Weta Digital is probably best known for its motion capture process (dubbed “performance capture” by James Cameron "because they also capture emotions"). Dan Lemmon explained that this evolved from Andy Serkis filming scenes as Gollum twice for The Lord of the Rings, into a sophisticated system called a “Capture Volume,” a cube of space surrounded by infrared cameras that record the actors’ movements. For Dawn of the Planet of the Apes, director Matt Reeves wanted to shoot the apes on location, so a new “portable” version was developed. The result had a profound effect not only on the technology of performance capture, but also on the look of the film--both digital and real.

Serkis in Dawn of the Planet of the Apes

Since Avatar won the Oscar for Best Cinematography in 2009, each subsequent winner has been a VFX-heavy film, so the unspoken question was how Weta Digital interacted with Michael Seresin, the cinematographer of Dawn. Shooting on location allowed Seresin to light the ape actors as he would real characters. Then, Weta Digital could match that lighting on the pixelized primates. In addition, Seresin and Reeves developed a look book, pulling images from The Godfather and grittier 70s films. Dan Lemmon explained that Weta’s job was to mimic Seresin’s intentions, for instance digitally creating the vertigo-inducing helicopter shot for the climax. However, Lemmon also proudly pointed out how Weta Digital improved on Seresin’s vision, whether it was by manipulating the light to capture a digital ape’s eyes, or by adding fake “flaws” to the helicopter shot in order to make the synthetic image more real. 

The result of Weta Digital’s collaboration with Seresin is undoubtedly remarkable, and pushes VFX to be accepted as an art, rather than a gimmick. Still, Weta's additions to Seresin's work mark a definite change in the visual landscape of moviemaking. As VFX are integrated from pre-production to filming to post-production and digital effects get clearer, the line between cinematography and visual effects is going to get increasingly muddy.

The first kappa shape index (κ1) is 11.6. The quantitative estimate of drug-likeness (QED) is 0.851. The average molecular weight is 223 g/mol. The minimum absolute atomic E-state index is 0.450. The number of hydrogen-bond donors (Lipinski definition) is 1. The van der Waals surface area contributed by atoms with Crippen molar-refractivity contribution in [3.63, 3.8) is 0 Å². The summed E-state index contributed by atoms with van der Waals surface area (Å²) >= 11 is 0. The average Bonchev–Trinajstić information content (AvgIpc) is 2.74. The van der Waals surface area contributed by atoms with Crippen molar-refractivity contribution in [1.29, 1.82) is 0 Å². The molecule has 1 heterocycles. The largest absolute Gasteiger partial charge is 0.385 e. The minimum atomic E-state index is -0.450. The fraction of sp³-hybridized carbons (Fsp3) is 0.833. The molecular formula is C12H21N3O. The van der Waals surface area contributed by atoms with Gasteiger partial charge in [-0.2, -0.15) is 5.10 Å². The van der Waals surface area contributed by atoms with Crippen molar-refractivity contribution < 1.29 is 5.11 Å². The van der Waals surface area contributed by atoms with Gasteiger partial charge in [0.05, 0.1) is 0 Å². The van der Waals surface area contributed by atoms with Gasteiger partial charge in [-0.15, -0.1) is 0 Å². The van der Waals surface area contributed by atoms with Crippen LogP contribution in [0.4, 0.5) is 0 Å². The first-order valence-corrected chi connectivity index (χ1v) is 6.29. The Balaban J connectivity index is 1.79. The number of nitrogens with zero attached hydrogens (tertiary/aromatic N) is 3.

Wednesday
Oct292014

'Nightcrawler' and L.A. in the Digital Age

Glenn here to offer a rebuttal to my own work.

 

When I reviewed David Cronenberg’s Maps to the Stars at the New York Film Festival, I was highly critical of the film’s look. It’s the ugliest film of 2014 so far and will likely remain a recurring staple of my anti-digital rants for some time to come. Fair is fair, however, and lest I get the reputation of somebody who is strictly against digital, I wanted to sing the praises of Robert Elswit’s work on Nightcrawler. Neither a horror film as befitting its Halloween release date, nor a superhero film like many people have thought due to its title. Yet, in spite it this, the film works as both an unsettling work of urban and moral decay and a portrait of a man who, in his own eyes, is a bit of a hero.

Nightcrawler is a film that has a visual point of view, finding interesting compositions to tell a story that in the grand scheme of things is fairly conventional in its narrative beats and structure. It takes the familiar image of Los Angeles and twists it into a city where at night it becomes a muddy-skied haze. This is a film that is both gorgeous to look at and repugnant to the eye at the same time. The Los Angeles of Nightcrawler seethes and creeps and Elswit’s camera shows just what can be achieved with the medium.

Directed by Dan Gilroy - not to be confused with brothers Tony Gilroy (the film's producer and director of Michael Clayton) or John Gilroy (the editor) - it's certainly very much inspired by the form-pushing work of Dion Beebe (Team Film Experience’s Top Ten Greatest Working Cinematographers) and Paul Cameron on Michael Mann’s Collateral. I don't consider this much of an issue given that film had perhaps my favourite cinematography of the '00s, and what’s the point of groundbreaking work in the industry if it can’t be adapted and played with by future filmmakers? In a way it's the same as how another Jake Gyllenhaal film, End of Watch, appropriated the look made famous by found footage horror and supplanted it onto the streets of gangland L.A.

Despite what some people may think, I am very much capable of falling head over heels for digital camerawork. I just appreciate it when filmmakers do something with the format that you otherwise can’t with film. What’s the point of the conversion if not to do something unique that sets it apart? I have no doubt celluloid would have worked amazingly for Gilroy's film, and in fact he did film the daytime sequences on 35mm highlighting how different the two mediums can be. I enjoyed watching that disparity taken advantage of, an aesthetic choice that entirely works for Nightcrawler as it captures Gyllenhaal’s sunken face as he films the aftermath of the city’s violence, pawning his footage to bottom-of-the-barrel TV networks. Leaving my screening and I couldn’t help but think of what Maps to the Stars could’ve been if they’d had anything close to resembling Nightcrawler’s keen sense of craft. That the film is partially about the alarming ease that we can capture the world within which we exist, it makes it incredibly relevant piece of work, too.